What is a “cheap” scent ?


There was a thread on Basenotes.net not long ago with the title, “How often do you wear the ‘cheap’ fragrances in your wardrobe?”

http://www.basenotes.net/threads/405387-How-often-do-you-wear-the-cheap-fragrances-in-your-wardrobe

As usual, the responses demonstrated the range of perceptions that exist just among members who post on this particular site. One person said he considered anything less than $100 a bottle to be “cheap,” for example. I’m on the other end of that spectrum. To me, $30 or more per bottle is rather expensive! I’ve been able to assemble a collection that many might view as somewhat impressive by “bargain hunting” and swapping. In any case, this thread prompted me to consider the ways people conceptualize “cheap” in this context. For example, cheap can refer to perceptions of “quality,” not just the price, and prices can be low for a very long but then begin to rise when the stock dries up, for some scents. For others, the supply is basically inexhaustible, leading some to call these scents “drug store dreck,” even if some aren’t that “bad” (I may have used this phrase too!).

So, I’ll just mention some of the ways a scent might be perceived as “cheap,” beginning with “drug store dreck.” These are almost always available at major stores, and are priced low, perhaps under $20 a bottle most of the time. This seems to be the largest “B&M” outlet for celebrity scents as well. The first obvious question seems to be about vintage, for example, do we classify vintage British Steriling with what’s being sold in the major retailer stores today? I’d rather wear vintage British Sterling than most of the scents released over the last few years, as best I can tell. How many people who have just come into this hobby in the last few years and only purchased “quality” scents could even imagine there being a difference? I only noticed the difference a couple years ago, and I’m always on the hunt for great bargains, especially if I enjoy the smell (otherwise, if I blind buy and don’t like it, I try to swap it).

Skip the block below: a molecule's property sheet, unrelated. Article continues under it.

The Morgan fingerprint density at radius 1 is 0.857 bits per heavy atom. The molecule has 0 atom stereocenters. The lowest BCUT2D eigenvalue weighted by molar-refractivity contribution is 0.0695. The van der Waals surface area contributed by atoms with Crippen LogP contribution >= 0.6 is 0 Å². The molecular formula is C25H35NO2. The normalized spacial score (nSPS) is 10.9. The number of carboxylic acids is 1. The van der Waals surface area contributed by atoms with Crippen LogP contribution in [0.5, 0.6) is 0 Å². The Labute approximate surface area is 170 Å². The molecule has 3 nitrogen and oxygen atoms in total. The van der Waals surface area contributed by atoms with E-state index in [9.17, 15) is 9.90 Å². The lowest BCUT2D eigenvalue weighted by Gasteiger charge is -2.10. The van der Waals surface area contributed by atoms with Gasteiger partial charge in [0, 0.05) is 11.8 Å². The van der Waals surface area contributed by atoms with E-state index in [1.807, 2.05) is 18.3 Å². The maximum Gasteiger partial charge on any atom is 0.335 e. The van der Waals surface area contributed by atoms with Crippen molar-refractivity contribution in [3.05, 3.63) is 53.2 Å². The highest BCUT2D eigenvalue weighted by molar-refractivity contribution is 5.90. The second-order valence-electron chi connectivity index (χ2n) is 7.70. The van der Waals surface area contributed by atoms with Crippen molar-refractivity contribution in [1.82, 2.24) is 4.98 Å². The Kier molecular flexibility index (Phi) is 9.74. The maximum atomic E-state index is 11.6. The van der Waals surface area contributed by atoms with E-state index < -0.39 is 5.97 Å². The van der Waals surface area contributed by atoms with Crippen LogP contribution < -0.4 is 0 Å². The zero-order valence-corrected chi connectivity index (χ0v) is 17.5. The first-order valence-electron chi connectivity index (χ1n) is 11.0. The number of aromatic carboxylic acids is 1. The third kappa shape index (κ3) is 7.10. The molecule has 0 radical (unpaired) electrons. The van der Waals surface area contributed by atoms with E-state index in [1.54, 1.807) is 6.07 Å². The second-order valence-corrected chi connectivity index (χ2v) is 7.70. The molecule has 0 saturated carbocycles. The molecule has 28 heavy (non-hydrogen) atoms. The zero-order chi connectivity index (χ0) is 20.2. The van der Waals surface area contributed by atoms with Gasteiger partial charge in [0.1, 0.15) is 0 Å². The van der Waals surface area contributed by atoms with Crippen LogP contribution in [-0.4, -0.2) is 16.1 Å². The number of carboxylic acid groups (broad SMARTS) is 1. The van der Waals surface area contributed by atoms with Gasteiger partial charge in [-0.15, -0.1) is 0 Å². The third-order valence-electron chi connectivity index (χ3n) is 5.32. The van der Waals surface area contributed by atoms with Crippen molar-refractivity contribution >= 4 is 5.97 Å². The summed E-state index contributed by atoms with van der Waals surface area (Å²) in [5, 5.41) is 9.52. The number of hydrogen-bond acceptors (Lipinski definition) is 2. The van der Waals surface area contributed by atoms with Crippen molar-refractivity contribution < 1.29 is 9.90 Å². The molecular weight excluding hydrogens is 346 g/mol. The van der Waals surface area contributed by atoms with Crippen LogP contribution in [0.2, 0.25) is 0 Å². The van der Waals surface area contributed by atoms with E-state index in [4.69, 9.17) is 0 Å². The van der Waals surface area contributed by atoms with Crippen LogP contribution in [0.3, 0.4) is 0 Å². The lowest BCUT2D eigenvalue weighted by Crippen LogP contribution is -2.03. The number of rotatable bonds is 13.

If we put aside the niche/exclusive crowd, there is still the question of what one might call a quality scent. Of course, a quality scent might be inexpensive, but that’s easy to acknowledge, even if some among the niche crowd can’t imagine the possibility and won’t allow themselves to sample some of these. Phoenix by Keith Urban is a good example of such a scent, and it’s been selling or low prices since I took up this hobby, in late 2007. Some have suggested that if a niche person were given a vial of a scent like Phoenix and told it was the latest release by a niche company that the person holds in high regard, the person’s perception would be different. A recent study seems to support this:

When consumers taste cheap wine and rate it highly because they believe it is expensive, is it because prejudice has blinded them to the actual taste, or has prejudice actually changed their brain function, causing them to experience the cheap wine in the same physical way as the expensive wine? Research in the Journal of Marketing Research has shown that preconceived beliefs may create a placebo effect so strong that the actual chemistry of the brain changes.

http://www.sciencedaily.com/releases/2015/04/150429104809.htm